, Newburyport, MA

Local News

November 2, 2013

Conservationists honored on special anniversary

I’ve spoken in past columns about the efforts to preserve the Common Pasture. Numerous conservation organizations including Essex County Greenbelt, Trust for Public Lands along with the town of Newbury and city of Newburyport, and efforts and contributions of many individuals, have made tremendous strides in preserving what remains as open property east of Route 95 between Scotland Road and Hale Street.

Today marks the fifth anniversary of the dedication of an observation platform that was erected on the edge of one of the parcels, Wet Meadows, on Scotland Road. That platform was dedicated to the memory of two individuals who aided in the preservation effort, Lawrence Jodrey and Gerald Soucy. Together, they were birders extraordinaire and key mentors for me in my early years of birding, as well as many others.

They led numerous Newburyport and Rockport trips for the Brookline Bird Club and they were always birding around the Newburyport area. Larry’s “CURLEW” and Jerry’s “AVOCET” license plates on their respective vehicles were regular sights at birding hotspots. The two were always together and they were simply known as “Larry and Jerry” or “Jerry and the Judge.” In the 1960s, they sometimes had famed birder and author John Keiran riding in the back seat of the car; more often, there was a new protégé, Tom Martin, now of Boxford, a fellow teen and birding friend of mine at the time. In later years, it was their beloved poodle Brandy, who accompanied them. But they were always together, Larry and Jerry. I can’t say that I ever saw one in the field without the other — not ever.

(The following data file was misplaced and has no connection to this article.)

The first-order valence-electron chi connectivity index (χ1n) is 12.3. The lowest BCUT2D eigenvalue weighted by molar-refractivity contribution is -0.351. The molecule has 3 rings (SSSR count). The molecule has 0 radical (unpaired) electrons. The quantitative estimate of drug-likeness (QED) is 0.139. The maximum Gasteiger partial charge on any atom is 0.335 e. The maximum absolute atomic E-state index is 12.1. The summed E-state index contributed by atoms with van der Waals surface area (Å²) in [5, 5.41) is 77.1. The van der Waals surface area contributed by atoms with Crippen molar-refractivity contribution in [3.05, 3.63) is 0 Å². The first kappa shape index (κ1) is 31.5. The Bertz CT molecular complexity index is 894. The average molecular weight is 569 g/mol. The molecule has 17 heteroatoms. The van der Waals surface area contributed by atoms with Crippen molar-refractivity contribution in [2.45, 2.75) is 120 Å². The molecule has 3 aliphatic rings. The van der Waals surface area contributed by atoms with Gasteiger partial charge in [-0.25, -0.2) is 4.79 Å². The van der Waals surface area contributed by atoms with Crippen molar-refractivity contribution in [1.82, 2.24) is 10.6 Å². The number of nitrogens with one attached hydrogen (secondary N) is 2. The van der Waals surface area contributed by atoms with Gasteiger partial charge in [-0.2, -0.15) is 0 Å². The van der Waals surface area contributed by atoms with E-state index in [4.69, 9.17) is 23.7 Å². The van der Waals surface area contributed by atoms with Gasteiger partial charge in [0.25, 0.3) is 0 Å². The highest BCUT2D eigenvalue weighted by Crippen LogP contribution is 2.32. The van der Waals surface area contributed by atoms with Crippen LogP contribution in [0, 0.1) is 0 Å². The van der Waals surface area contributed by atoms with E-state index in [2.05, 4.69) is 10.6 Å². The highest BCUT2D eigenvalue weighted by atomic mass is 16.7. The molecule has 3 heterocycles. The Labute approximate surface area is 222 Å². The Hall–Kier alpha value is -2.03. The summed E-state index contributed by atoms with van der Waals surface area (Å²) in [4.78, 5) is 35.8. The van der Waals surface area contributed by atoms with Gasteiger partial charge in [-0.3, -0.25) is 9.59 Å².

Larry and Jerry made sure that of their fellow birders in the area were aware if any special birds appeared for a visit. They would stop on the road and tell you what was around and, since there were no cell phones back then, they would often drive out of their way to find people to tell, or they would stay with the bird until others arrived. That is rare these days. If they were at home and heard of a rare bird, they would call everyone they knew. They always shared their sightings and their birding knowledge with all who would listen. And listen we did.

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